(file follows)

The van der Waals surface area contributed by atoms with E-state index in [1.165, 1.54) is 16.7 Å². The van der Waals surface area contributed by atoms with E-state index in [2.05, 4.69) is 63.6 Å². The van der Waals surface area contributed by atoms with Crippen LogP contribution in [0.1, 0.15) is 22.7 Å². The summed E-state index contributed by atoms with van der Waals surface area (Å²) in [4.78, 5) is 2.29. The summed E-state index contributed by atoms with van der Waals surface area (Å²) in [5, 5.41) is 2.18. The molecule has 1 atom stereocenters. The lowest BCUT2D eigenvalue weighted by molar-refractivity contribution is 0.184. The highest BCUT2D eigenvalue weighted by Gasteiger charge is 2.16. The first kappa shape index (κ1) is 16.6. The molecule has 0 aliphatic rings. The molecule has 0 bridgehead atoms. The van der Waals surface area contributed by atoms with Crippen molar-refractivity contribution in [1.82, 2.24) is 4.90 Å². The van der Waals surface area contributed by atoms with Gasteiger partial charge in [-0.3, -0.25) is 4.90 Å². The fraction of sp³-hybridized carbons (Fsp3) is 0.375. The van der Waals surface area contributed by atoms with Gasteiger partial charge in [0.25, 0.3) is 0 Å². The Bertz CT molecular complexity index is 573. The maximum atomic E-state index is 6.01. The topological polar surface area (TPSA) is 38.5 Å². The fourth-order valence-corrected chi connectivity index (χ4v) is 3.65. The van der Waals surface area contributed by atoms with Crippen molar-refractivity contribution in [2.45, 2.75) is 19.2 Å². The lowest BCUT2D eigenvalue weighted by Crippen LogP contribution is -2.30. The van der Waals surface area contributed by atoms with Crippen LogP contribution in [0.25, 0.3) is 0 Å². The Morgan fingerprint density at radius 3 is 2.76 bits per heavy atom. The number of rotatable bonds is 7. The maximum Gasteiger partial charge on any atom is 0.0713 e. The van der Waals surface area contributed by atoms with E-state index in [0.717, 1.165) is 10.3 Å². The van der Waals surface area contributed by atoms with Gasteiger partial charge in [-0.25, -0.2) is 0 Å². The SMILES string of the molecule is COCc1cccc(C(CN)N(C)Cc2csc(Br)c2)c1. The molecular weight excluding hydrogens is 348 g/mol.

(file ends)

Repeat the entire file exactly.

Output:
The van der Waals surface area contributed by atoms with E-state index in [1.165, 1.54) is 16.7 Å². The van der Waals surface area contributed by atoms with E-state index in [2.05, 4.69) is 63.6 Å². The van der Waals surface area contributed by atoms with Crippen LogP contribution in [0.1, 0.15) is 22.7 Å². The summed E-state index contributed by atoms with van der Waals surface area (Å²) in [4.78, 5) is 2.29. The summed E-state index contributed by atoms with van der Waals surface area (Å²) in [5, 5.41) is 2.18. The molecule has 1 atom stereocenters. The lowest BCUT2D eigenvalue weighted by molar-refractivity contribution is 0.184. The highest BCUT2D eigenvalue weighted by Gasteiger charge is 2.16. The first kappa shape index (κ1) is 16.6. The molecule has 0 aliphatic rings. The molecule has 0 bridgehead atoms. The van der Waals surface area contributed by atoms with Crippen molar-refractivity contribution in [1.82, 2.24) is 4.90 Å². The van der Waals surface area contributed by atoms with Gasteiger partial charge in [-0.3, -0.25) is 4.90 Å². The fraction of sp³-hybridized carbons (Fsp3) is 0.375. The van der Waals surface area contributed by atoms with Gasteiger partial charge in [0.25, 0.3) is 0 Å². The Bertz CT molecular complexity index is 573. The maximum atomic E-state index is 6.01. The topological polar surface area (TPSA) is 38.5 Å². The fourth-order valence-corrected chi connectivity index (χ4v) is 3.65. The van der Waals surface area contributed by atoms with Crippen molar-refractivity contribution in [2.45, 2.75) is 19.2 Å². The lowest BCUT2D eigenvalue weighted by Crippen LogP contribution is -2.30. The van der Waals surface area contributed by atoms with Crippen LogP contribution in [0.25, 0.3) is 0 Å². The Morgan fingerprint density at radius 3 is 2.76 bits per heavy atom. The number of rotatable bonds is 7. The maximum Gasteiger partial charge on any atom is 0.0713 e. The van der Waals surface area contributed by atoms with E-state index in [0.717, 1.165) is 10.3 Å². The van der Waals surface area contributed by atoms with Gasteiger partial charge in [-0.25, -0.2) is 0 Å². The SMILES string of the molecule is COCc1cccc(C(CN)N(C)Cc2csc(Br)c2)c1. The molecular weight excluding hydrogens is 348 g/mol.